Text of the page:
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STUDY: HOUSEHOLD FORMATIONS HAVE RETURNED TO PRE-RECESSION LEVELS

New household formation in the United States has recovered from the widespread job losses that came with the recession, according to a new studyfrom the Lusk Center for Real Estate at the University of Southern California.

The study was conducted authored by Gary Painter, director of the Lusk Center, and doctoral candidate Jung Hyun Choi, to determine how long declines in household formation would last following a major economic shock such as a drop in employment that occurred during the recession.

The study found that household formations consistently return to their previous levels in about three years regardless of whether employment has recovered at the same rate during that time.

"This shows us that even a permanent increase in the unemployment rate will not have a permanent impact on housing formation," Painter said. "As a result, policymakers and industry practitioners have a new level of predictability when it comes to how economic crises impact the rate of new households."

The researchers found in their study that household formations in the U.S. fell to almost zero during the recession's peak years of 2008 to 2010, but then played three years of catch-up and have now recovered to pre-recession levels of about one million per year. Quarterly data from 1975 to 2011 showed that household recoveries typically lasted three years following periods of unemployment.

"The freeze in formations is over and people are again moving out and forming households. This means that real estate professionals and policy makers should not keep waiting for pent-up demand," Painter said. "So while a number of factors will continue to influence the housing recovery, household formation is no longer one of them."

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Wednesday, February 11, 2015

THE NUMBERS ARE IN FOR 2014--PRICES WERE UP, VOLUME DOWN--BUT DON'T EXPRECT THAT TREND TO CONTINUE IN 2015

The New Year, that is 2015, has started with a much bigger bang than 2014 did.  In fact, it started to pick up at the end of 2014.  The total number of sales for November, 2014 (condos, single-family resale and new homes) totaled 15,643 for all of So Cal. (This includes Ventura, LA, OC, San Bernardino, Riverside, and San Diego.)  That number jumped an astonishing amount to 19,205 for December 2014, a 22.8% jump.  So you can imagine how anemic  the numbers were all year as the total for Orange County for 2014 was 33,844, down 8.2% from 2013's total.  That number was for all homes as stated above.  The median price, meanwhile, hit $585,000 and that was up 9.3% from 2013.  This completed two back to back years of fairly rapid appreciation gains, and experts rightly predicted a heavy slowdown, which actually started last winter, with appreciation steadily dropping all last year.  There was a total of 20,496 single-family resale, 9,166 condos sold and 4,182 new homes.  This year already is showing strong signs of volume recovery as interest rates promise to stay down...for now.  But many buyers are getting the message loud and clear from the Fed, that rates will probably rise sometime this summer.  This is a strong motivating factor for "fence sitters", who are waiting for that perfect time to buy.  The perfect time to buy is when you are financially and emotionally motivated, don't worry about the market,  but in particular, inventory is expected to strengthen this spring as more and more sellers are able and willing to sell, having enjoyed two strong years of equity growth.  You can expect to see our strongest "move up" market in over 7 years as people who want to do something, as well as those who have to do something, all enter the market.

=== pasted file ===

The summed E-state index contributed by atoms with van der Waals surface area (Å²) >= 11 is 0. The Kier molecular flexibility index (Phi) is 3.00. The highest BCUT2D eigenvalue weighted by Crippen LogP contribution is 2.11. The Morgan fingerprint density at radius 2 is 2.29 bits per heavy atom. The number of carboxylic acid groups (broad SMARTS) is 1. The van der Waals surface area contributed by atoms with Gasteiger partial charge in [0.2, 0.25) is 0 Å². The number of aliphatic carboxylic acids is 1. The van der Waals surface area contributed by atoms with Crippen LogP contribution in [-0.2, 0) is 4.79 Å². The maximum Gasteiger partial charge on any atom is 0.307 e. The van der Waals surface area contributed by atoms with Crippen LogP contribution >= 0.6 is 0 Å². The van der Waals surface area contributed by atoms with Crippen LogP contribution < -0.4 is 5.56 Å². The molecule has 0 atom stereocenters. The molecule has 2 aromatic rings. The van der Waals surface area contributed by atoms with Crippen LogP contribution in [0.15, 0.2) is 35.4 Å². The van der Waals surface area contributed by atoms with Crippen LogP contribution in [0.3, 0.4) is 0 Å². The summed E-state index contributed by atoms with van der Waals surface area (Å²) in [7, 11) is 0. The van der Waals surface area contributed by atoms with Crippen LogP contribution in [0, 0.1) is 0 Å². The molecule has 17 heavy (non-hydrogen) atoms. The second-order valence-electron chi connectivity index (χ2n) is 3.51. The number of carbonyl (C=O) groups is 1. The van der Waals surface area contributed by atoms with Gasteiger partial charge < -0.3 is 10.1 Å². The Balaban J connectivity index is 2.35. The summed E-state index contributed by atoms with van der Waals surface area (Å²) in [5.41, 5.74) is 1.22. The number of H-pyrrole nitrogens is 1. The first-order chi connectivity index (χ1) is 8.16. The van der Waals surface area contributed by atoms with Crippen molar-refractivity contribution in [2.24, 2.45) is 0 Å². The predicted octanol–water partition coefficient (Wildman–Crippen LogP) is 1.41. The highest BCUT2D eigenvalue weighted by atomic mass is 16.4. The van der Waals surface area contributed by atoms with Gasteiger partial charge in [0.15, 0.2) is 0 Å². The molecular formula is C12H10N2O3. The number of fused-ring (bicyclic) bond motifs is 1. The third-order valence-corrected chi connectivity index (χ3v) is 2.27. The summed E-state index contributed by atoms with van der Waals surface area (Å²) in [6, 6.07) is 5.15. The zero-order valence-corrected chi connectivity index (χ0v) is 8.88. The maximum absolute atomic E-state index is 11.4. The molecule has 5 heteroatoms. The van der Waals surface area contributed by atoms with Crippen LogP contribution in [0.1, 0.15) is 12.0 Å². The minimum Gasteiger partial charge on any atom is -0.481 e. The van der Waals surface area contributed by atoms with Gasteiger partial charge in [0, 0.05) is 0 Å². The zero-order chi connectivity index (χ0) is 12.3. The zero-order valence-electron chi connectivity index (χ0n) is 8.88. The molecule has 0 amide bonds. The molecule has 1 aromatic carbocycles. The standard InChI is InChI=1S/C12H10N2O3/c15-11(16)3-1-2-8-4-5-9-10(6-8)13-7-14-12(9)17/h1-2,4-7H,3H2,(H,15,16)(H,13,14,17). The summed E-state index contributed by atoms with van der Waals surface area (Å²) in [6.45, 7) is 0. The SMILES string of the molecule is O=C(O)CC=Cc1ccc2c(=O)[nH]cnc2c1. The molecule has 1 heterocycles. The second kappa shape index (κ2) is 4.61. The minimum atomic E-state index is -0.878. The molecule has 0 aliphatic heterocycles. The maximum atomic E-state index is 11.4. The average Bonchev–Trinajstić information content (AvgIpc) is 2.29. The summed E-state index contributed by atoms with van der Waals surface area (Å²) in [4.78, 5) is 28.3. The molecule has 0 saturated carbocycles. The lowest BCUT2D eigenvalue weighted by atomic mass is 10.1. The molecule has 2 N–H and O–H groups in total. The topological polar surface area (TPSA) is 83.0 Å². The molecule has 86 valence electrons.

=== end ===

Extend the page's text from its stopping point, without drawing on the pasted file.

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FOREIGN BUYING POWER FOR HOMES HITS INTERESTING HICCUP

Most of us have read about or if you were selling a higher end home, may have experienced, the foreign nationals who have been snapping up properties in the US, particularly in So Cal, especially the OC.  Now listing inventory of the higher priced homes are starting to pile up as these buyers grapple with the stronger dollar.  It is a conundrum.  On the one hand, their money doesn't go nearly as far.  On the other hand, compared to many foreign currencies, the dollar is the safest haven and hedge against inflation.  Even said, listing agents might be compelled to obtain price reductions to move their high end properties.  Be patient and be realistic are the watch words for this market.  Even with this being the case, these off shore buyers will still bring competition to the high end.

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AFFORDABILITY--A GLOBAL CHALLENGE

So read the headline of a recent OC Register article.  But there was a great chart from Demographia that listed the top 10 cities with the least affordable homes, in terms of the ration of an area's median home price to local median household incomes, from a study of 86 cities.  The good news is that greater OC isn't on the list, the bad news LA is, but the good news is that at least it's #10.  The cities you ask?: 1) Hong Kong  2) Vancouver, BC  3) Sydney  4) San Francisco  4) tied- San Jose  6) Melbourne  7) London  8) San Diego  9) Auckland, New Zealand  10) Los Angeles